Xi Jinping has a growing list of things to worry about: Covid-19, crashing property values, inflation, Nancy Pelosi, you name it. But the Chinese president’s biggest problem might be in Tokyo.
Something strange is going on amongst Chinese banks: a whole lot of lending from institution to institution. Last Friday, bank-to-bank dealing in the overnight repurchase agreement market hit a record of more than $900 billion. This is what happens when you run out of productive things to do with the tidal waves of capital the central bank churns into the financial system.
It’s precisely the sort of “liquidity trap” about which John Maynard Keynes warned decades ago. It’s how credit-creation mechanisms freeze up. Students of Japan’s 2000s know the drill. They also know this is very much not where Xi wanted the People’s Bank of China—or his economy—to be in 2022.
As economist Ming Ming at Citic Securities tells Bloomberg, “excess cash is piling up in the financial system instead of being funneled to the real economy.” Despite so much PBOC-created cash sloshing around, China’s banks are resorting to the financial equivalent of talk amongst themselves.
For years now, economists like Nobel laureate Paul Krugman worried China might fall into a Japan-like funk, That was after the 2008 Lehman Brothers crisis, when the globe followed the Bank of Japan down the quantitative easing path.
The details of China’s quandary are different than what the Krugman’s of the world expected. Descending into deflation doesn’t seem to be Beijing’s challenge. Not with Russia’s Ukraine war sending prices of oil and other commodities skyward.
Yet the “pushing on a stringThe problem China faces is arguably the last thing Xi needs as growth flatlines at the worst possible moment given his political objectives.
Later this year, Xi plans to fulfill his longtime dream: securing a norm-breaking third term as Communist Party leader. Odds are high that will still happen, yet Xi’s self-imposed economic troubles risk spoiling the party.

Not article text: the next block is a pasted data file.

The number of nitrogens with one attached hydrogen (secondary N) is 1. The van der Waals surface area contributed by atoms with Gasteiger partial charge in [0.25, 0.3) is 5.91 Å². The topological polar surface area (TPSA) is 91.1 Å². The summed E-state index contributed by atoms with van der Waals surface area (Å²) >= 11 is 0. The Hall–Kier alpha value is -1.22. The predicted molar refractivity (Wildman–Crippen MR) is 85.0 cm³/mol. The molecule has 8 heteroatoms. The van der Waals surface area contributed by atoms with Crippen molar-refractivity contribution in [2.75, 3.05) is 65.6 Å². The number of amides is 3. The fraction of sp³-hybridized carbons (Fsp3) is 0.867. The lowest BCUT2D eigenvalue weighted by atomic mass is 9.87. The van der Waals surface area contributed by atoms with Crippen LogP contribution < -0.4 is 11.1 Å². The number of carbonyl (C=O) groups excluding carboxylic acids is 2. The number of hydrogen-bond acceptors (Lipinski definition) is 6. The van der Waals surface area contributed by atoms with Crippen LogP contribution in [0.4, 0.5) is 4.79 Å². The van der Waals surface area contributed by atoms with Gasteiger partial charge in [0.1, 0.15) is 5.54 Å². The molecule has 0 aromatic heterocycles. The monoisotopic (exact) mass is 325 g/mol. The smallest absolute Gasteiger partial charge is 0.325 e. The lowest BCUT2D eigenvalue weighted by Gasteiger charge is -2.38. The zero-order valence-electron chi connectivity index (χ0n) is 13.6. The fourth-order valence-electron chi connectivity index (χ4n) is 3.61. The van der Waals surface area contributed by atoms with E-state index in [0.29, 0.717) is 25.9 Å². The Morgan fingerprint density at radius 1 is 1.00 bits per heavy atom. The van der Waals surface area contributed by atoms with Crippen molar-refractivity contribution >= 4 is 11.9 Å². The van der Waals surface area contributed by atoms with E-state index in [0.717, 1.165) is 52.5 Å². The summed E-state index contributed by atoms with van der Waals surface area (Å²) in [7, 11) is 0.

A major reason China faces recession chatter is his “zero Covid” policy and the massive lockdowns it requires. Draconian shutdowns of entire metropolises worked in 2020. It’s futile, though, amid more transmissible variants. Today, containment is virtually impossible, even if Xi missed the memo.
Several times since January, Beijing signaled a pivot to a nimbler “dynamic zero Covid” strategy, whatever that means. Yet investors still expect lockdowns to be Beijing’s default reaction to new infection waves.
Lu Ting, economist at Nomura Holdings, thinks China is now trapped in a “Covid business cycle.” The risk is that China’s GDP will gyrate indefinitely with spikes and plunges in infection rates.
It’s high time Xi recalibrated China’s Covid response. The priority should be better vaccines and mass testing. Doing so might get China closer to this year’s 5.5% GDP target. It almost might slow the worst capital flight China has experienced since 2014.
Xi can no longer rely on the PBOC to save the day. Nor can his government safely open the fiscal floodgates given Beijing’s crushing debt load. In the first quarter alone, China’s gross debt rose $2.5 trillionfar outpacing Washington’s $1.5 trillion increase, according to the Institute of International Finance.
Hence the logic behind Xi recalibrating his Covid policy in place of conventional stimulus. Granted, Xi has a lot on his plate at the moment, including House Speaker Pelosi’s Taiwan visit. Frankly, it’s drawn an over-the-top reaction from a Chinese government you’d think has bigger challenges on its mind than ordering up military drills.
Economist Michael Pettis at Peking University says China should be studying the lessons from Japan’s lost decades—and heading them.
“The reason for comparing China today with Japan is that they both had, among other things, serious income imbalances, years of non-productive investment, heavily administered banks underpinned by government guarantees, vastly overvalued real restate and souring debt,” Pettis says.
These imbalances led to the bubble troubles with which Japan is still grappling decades later. Japan, Pettis says, faced a “difficult adjustment after a forty-year investment-driven growth miracle. These were also the same conditions in every other country that followed a similar growth path, and they all had brutally difficult adjustments.”
This includes China. The PBOC losing monetary tractionlike the BOJ decades before it, is an ominous sign.
The bottom line: if Beijing wants to avoid Japan’s fate, Pettis says, “it must understand what actually caused it and why it is so difficult to rebalance income, and it must take specific steps Tokyo didn’t or couldn’t. Otherwise pretending it can’t happen in China almost guarantees that it will.”
Credit: www.forbes.com /